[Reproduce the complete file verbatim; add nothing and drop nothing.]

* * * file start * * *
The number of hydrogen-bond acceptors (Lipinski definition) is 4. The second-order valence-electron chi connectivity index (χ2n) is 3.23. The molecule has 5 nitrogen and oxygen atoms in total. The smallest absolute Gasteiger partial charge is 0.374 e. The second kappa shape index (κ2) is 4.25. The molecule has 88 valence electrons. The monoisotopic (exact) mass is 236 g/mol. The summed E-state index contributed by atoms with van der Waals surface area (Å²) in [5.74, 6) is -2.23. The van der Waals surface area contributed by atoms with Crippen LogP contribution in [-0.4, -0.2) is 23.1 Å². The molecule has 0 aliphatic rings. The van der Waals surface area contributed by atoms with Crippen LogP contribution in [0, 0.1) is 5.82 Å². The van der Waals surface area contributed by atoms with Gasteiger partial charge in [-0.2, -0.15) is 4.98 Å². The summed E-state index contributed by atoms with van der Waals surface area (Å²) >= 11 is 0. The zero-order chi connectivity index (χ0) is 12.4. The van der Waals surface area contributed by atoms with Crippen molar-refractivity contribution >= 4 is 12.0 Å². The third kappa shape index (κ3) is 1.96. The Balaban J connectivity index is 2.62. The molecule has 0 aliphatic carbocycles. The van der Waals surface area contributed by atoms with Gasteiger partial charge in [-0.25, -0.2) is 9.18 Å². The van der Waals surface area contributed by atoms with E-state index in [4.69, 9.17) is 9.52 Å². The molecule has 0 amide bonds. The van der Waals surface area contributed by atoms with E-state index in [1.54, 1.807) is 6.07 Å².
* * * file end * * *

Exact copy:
The number of hydrogen-bond acceptors (Lipinski definition) is 4. The second-order valence-electron chi connectivity index (χ2n) is 3.23. The molecule has 5 nitrogen and oxygen atoms in total. The smallest absolute Gasteiger partial charge is 0.374 e. The second kappa shape index (κ2) is 4.25. The molecule has 88 valence electrons. The monoisotopic (exact) mass is 236 g/mol. The summed E-state index contributed by atoms with van der Waals surface area (Å²) in [5.74, 6) is -2.23. The van der Waals surface area contributed by atoms with Crippen LogP contribution in [-0.4, -0.2) is 23.1 Å². The molecule has 0 aliphatic rings. The van der Waals surface area contributed by atoms with Crippen LogP contribution in [0, 0.1) is 5.82 Å². The van der Waals surface area contributed by atoms with Gasteiger partial charge in [-0.2, -0.15) is 4.98 Å². The summed E-state index contributed by atoms with van der Waals surface area (Å²) >= 11 is 0. The zero-order chi connectivity index (χ0) is 12.4. The van der Waals surface area contributed by atoms with Crippen molar-refractivity contribution >= 4 is 12.0 Å². The third kappa shape index (κ3) is 1.96. The Balaban J connectivity index is 2.62. The molecule has 0 aliphatic carbocycles. The van der Waals surface area contributed by atoms with Gasteiger partial charge in [-0.25, -0.2) is 9.18 Å². The van der Waals surface area contributed by atoms with E-state index in [4.69, 9.17) is 9.52 Å². The molecule has 0 amide bonds. The van der Waals surface area contributed by atoms with E-state index in [1.54, 1.807) is 6.07 Å².